… And We Wouldn’t Mind $100 Million
Lakers’ basketball star Kobe Bryant “wouldn’t mind being Jewish.”
Bryant, who is Catholic, reportedly told a handful of reporters in Boston last month that, “I wouldn’t mind. Really.”
Well, why not? It’s fine by us.
The topic arose during a good-natured exchange with reporters during the Lakers’ late March appearance for a game in Boston. Of the game, the Los Angeles Times reported that Bryant scored 43 points, including the Lakers’ last 14, on 18-for-39 shooting in a 105-97 victory over the Celtics at TD Banknorth Garden. All this after a fan had foolishly taunted Bryant when seeing him at a local movie theater.
But the Times completely missed the Jewish angle, which was first reported in the Jerusalem Post.
A television reporter had asked on camera about the dearth of professional Jewish athletes.
“Not too many Jews in professional sports? Hmmm,” Bryant said. “That sounds kind of weird to me. Who did your research?”
Reeling from Bryant’s caustic tone, the TV reporter changed the topic to MVP talk.
A Jewish journalist from The Boston Globe, however, returned to the subject.
“We are very good at squash,” she insisted, adding “there were three hockey players at my college who were Jewish.”
“How ’bout that? All on one team,” Bryant said.
“The Red Sox have four Jews including [general manager] Theo Epstein,” another Jewish reporter added.
“What the hell? Who was doing your research?” Bryant asked the TV reporter “semifacetiously,” as the Post put it. “Put the camera back on, man. This guy is false man. This guy is lyin’.”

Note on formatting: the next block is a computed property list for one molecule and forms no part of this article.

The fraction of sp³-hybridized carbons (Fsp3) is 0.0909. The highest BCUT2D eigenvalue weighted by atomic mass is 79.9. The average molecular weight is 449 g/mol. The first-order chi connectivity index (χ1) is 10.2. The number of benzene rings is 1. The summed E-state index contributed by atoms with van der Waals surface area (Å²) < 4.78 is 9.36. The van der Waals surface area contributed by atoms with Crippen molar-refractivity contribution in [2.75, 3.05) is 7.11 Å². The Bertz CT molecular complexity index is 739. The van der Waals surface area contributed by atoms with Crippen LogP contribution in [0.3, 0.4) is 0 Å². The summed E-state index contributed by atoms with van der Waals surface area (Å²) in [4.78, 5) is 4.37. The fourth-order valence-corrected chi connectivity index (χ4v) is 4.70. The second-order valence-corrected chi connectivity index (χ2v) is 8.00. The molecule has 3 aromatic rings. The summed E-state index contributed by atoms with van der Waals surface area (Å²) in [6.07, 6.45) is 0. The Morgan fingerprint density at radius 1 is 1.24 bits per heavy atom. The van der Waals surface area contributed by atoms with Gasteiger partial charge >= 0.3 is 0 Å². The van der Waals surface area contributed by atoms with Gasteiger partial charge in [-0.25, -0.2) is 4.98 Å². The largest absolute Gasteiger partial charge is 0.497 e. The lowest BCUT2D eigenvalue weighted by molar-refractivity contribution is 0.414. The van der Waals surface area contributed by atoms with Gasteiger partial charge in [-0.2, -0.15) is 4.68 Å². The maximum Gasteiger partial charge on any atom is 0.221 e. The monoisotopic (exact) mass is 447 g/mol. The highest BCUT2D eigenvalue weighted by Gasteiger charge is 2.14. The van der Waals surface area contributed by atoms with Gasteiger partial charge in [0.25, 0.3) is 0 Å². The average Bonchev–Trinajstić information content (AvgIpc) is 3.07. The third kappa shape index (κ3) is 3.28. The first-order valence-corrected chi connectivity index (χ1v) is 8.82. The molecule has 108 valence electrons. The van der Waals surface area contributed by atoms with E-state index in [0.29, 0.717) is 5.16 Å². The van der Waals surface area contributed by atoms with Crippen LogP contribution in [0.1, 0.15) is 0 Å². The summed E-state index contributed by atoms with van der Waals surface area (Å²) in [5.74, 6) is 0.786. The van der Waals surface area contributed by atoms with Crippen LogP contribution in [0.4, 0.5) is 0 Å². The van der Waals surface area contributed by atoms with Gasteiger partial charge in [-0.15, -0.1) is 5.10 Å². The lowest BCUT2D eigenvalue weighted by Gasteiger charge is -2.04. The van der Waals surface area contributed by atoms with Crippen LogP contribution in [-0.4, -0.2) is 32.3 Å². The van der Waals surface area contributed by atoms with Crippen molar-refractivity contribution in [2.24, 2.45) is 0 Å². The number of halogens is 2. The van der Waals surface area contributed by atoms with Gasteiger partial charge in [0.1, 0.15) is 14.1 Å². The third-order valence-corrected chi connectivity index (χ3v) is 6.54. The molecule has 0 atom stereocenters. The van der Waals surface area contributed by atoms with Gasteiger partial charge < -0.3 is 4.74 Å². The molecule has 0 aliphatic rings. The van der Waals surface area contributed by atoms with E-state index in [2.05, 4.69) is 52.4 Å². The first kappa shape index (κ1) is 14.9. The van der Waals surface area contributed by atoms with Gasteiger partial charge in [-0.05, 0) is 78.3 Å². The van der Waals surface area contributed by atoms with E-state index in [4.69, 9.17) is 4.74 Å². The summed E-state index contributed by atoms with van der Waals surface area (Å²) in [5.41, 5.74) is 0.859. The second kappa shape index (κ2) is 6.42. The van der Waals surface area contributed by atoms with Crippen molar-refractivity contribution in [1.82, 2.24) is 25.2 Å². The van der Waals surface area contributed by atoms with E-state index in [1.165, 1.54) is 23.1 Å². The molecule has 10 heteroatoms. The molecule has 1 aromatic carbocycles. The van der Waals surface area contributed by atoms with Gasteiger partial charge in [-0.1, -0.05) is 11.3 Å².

The inevitable recitation followed as reporters volunteered names: Dolph Schayes (Bryant threw in Dolph’s son Danny) and Jon Scheyer, a top Duke University recruit for next year….
“You’re getting shot down all over the place right now, buddy,” Bryant said. “It ain’t lookin’ too good for you at all.”
Sandy Koufax. Hank Greenberg.
“Oh it ain’t lookin’ too good for you at all,” he continued.
According to www.jewsinsports.org (Is there a mormonsinsports.org or a shiitesinsports.org?): There are no Jews currently in the NBA, but 24 in the National Football League, 18 in Major League Baseball and seven in the National Hockey League.
Bryant could claim the mantle as the highest-profile athlete to convert to Judaism. Baseball great Rod Carew married a Jewish woman and raised his children Jewish, but never actually joined the tribe.
Bryant, however, dispelled the notion of displacing Schayes as the greatest Jewish basketball player. “I don’t know if I’m converting, but if I do, you can definitely add another athlete to the pool,” he said.